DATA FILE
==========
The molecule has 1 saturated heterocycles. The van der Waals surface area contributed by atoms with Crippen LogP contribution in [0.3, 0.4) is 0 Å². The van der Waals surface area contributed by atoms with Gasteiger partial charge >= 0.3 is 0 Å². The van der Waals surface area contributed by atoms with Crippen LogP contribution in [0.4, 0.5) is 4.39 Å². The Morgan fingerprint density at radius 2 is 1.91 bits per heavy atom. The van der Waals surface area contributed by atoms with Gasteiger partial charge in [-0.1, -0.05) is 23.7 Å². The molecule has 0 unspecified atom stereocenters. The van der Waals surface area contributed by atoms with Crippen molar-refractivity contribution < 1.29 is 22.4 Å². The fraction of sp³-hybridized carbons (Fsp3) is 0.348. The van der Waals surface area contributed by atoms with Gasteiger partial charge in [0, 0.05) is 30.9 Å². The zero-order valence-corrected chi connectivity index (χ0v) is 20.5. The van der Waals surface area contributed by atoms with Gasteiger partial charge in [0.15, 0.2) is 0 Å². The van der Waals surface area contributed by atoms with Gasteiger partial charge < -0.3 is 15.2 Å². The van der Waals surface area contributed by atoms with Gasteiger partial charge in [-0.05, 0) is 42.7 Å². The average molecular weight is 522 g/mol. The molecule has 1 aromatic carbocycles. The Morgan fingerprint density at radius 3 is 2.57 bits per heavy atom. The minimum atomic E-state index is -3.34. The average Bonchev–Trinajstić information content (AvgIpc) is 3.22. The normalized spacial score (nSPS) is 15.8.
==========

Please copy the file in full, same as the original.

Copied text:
The molecule has 1 saturated heterocycles. The van der Waals surface area contributed by atoms with Crippen LogP contribution in [0.3, 0.4) is 0 Å². The van der Waals surface area contributed by atoms with Gasteiger partial charge >= 0.3 is 0 Å². The van der Waals surface area contributed by atoms with Crippen LogP contribution in [0.4, 0.5) is 4.39 Å². The Morgan fingerprint density at radius 2 is 1.91 bits per heavy atom. The van der Waals surface area contributed by atoms with Gasteiger partial charge in [-0.1, -0.05) is 23.7 Å². The molecule has 0 unspecified atom stereocenters. The van der Waals surface area contributed by atoms with Crippen molar-refractivity contribution < 1.29 is 22.4 Å². The fraction of sp³-hybridized carbons (Fsp3) is 0.348. The van der Waals surface area contributed by atoms with Gasteiger partial charge in [0, 0.05) is 30.9 Å². The zero-order valence-corrected chi connectivity index (χ0v) is 20.5. The van der Waals surface area contributed by atoms with Gasteiger partial charge in [0.15, 0.2) is 0 Å². The van der Waals surface area contributed by atoms with Gasteiger partial charge < -0.3 is 15.2 Å². The van der Waals surface area contributed by atoms with Gasteiger partial charge in [-0.05, 0) is 42.7 Å². The average molecular weight is 522 g/mol. The molecule has 1 aromatic carbocycles. The Morgan fingerprint density at radius 3 is 2.57 bits per heavy atom. The minimum atomic E-state index is -3.34. The average Bonchev–Trinajstić information content (AvgIpc) is 3.22. The normalized spacial score (nSPS) is 15.8.